Join the IRA for an entertaining evening of conversation about the history of waste reclamation, and how that history may inform a more sustainable future. Subjects will include many of the cool things we’ve made out of recycled material, from sports cars to guitars, as featured in Carl A. Zimring’s new book Aluminum Upcycled: Sustainable Design in Historical Perspective.

Dr. Zimring, professor at Pratt Institute, will be joined by Steven Corey, Ph.D., Professor and Chair of the Department of Humanities, History and Social Sciences at Columbia College/Chicago. Dr. Corey served as curator for the noted exhibition “Garbage! The History and Politics of Trash in NYC” while completing his doctorate.

Join the Conversation:
Thursday, July 20 from 6 to 9 p.m.
Auditorium Building, 435 South Michigan Avenue, AUD #420

$35 general admission
$20 Student fee
Questions: info@illinoisrecycles.org

I’ll discuss some of the ways aluminum has been upcycled, including in guitars, cars, and furniture like the designs Charles and Ray Eames made for Herman Miller (see the above image). For more information and to register, click here.

OAH Blog Post on History of Recycling

OLYMPUS DIGITAL CAMERAThe Organization of American Historians asked me to write a brief post on the Process blog about the history of recycling. Here’s the lede:

In the popular imagination, recycling arose out of the modern environmental movement. Some associate recycling with efforts to to divert discards from landfills or with World War II scrap drives when the government mobilized resources for the war effort. But recycling’s history is both older and more complicated than either of those depictions.

Paul Revere recycled, though he did not use that word…

Read the rest, including discussion of curbside programs, wartime scrap drives, and the turn towards upcycling as a sustainable design strategy.

On the Radio with Mike Nowak Saturday @ 10:15am WCGO-AM 1590 Chicago

radio_pic.jpgWith ASEH bringing me back to Chicago this year, my good friend Mike Nowak has generously invited me back for a return appearance on Chicago’s longest-running environmental radio show on April 1. The Mike Nowak Show airs every Saturday from 10am-noon CT on WCGO-AM 1590 and listeners outside the Chicago metropolitan area can listen live at the link or click through later to hear the show as a podcast.

I’ll be on starting at 10:15, and we will likely talk about my new book Aluminum Upcycled, which I’ll bring to the Chicago Humanities Festival on April 29. Based on past experience, it is quite possible Mike and I will discuss the state of recycling and waste management in Chicago.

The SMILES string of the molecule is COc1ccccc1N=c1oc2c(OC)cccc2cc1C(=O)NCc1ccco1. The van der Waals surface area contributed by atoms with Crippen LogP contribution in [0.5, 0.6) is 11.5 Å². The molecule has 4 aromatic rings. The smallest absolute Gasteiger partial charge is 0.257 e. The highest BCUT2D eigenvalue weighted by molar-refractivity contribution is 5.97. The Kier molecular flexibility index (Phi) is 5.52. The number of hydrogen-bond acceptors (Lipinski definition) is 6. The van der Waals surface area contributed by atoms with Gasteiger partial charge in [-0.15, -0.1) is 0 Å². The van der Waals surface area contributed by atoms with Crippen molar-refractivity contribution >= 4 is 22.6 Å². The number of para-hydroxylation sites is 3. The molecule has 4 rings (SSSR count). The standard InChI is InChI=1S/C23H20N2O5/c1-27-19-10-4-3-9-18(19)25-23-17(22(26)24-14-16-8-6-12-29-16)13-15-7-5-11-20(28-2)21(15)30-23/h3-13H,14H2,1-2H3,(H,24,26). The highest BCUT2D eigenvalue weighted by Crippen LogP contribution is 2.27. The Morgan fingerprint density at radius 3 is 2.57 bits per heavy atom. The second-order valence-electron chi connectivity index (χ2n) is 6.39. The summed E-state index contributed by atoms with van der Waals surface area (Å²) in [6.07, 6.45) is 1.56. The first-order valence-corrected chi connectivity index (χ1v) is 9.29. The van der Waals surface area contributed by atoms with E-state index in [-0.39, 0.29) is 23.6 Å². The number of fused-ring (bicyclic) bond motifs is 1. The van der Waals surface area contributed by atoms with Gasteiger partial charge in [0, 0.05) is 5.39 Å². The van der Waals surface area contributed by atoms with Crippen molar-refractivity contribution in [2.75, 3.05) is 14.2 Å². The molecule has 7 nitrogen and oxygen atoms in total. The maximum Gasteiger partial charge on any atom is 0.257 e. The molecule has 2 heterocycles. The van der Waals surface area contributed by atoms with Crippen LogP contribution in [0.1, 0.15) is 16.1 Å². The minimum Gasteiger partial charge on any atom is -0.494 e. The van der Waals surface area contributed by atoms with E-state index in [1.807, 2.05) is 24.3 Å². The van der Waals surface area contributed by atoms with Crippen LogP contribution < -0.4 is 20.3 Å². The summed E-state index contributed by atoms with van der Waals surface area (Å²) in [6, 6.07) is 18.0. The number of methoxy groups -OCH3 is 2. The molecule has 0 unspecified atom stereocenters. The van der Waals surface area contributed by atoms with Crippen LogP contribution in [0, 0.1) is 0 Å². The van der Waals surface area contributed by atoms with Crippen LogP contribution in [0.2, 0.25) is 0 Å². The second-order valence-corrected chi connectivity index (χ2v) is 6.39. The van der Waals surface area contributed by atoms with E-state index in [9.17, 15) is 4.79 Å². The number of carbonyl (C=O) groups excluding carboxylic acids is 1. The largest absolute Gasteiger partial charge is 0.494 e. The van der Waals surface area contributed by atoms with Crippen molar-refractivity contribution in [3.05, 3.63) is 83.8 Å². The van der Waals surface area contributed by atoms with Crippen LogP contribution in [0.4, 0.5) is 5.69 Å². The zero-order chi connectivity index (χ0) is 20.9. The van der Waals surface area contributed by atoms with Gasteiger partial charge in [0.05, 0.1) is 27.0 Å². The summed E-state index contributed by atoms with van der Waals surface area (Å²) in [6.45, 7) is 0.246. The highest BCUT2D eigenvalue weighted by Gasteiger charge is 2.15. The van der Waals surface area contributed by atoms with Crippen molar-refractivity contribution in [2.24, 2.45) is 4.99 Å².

Aluminum Upcycled Book Event in Brooklyn Saturday 1:30pm

zimringpostedI will discuss my book Aluminum Upcycled: Sustainable Design in Historical Perspective (available now) at Pratt’s Sustainability Crash Course in Brooklyn Saturday afternoon March 25 from 1:30-2:20pm. 

The Sustainability Crash Course runs from 9am to 5pm with a variety of talks and events at Pratt’s Brooklyn campus (200 Willoughby Avenue near the Clinton-Washington C station and the Classon G station). My book launch will be in Pratt’s Engineering Building at 1:30pm and last about 50 minutes. The event is free, but registration is required.

I will have copies of the book for sale ($30 cash or check, a discount from the $39.95 list price) at the event. Johns Hopkins University Press describes my history of sustainable design strategies this way:

Beginning in 1886 with the discovery of how to mass produce aluminum, the book examines the essential part the metal played in early aviation and the world wars, as well as the troubling expansion of aluminum as a material of mass disposal. Recognizing that scrap aluminum was as good as virgin material and much more affordable than newly engineered metal, designers in the postwar era used aluminum to manufacture highly prized artifacts. Zimring takes us on a tour of post-1940s design, examining the use of aluminum in cars, trucks, airplanes, furniture, and musical instruments from 1945 to 2015. 

By viewing upcycling through the lens of one material, Zimring deepens our understanding of the history of recycling in industrial society. He also provides a historical perspective on contemporary sustainable design practices. Along the way, he challenges common assumptions about upcycling’s merits and adds a new dimension to recycling as a form of environmental absolution for the waste-related sins of the modern world. Raising fascinating questions of consumption, environment, and desire,  Upcycling Aluminum is for anyone interested in industrial and environmental history, discard studies, engineering, product design, music history, or antiques.

Time Feature on America Recycles Day

recycle-logoNovember 15 is America Recycles Day, so I am popping in late with a link to Time magazine’s feature on the history of recycling, featuring interviews with Susan Strasser, Bartow Elmore, and me.

Readers interested in the themes of this article may find expansion on several points in my book Cash for Your Trash: Scrap Recycling in America (Rutgers UP, 2005).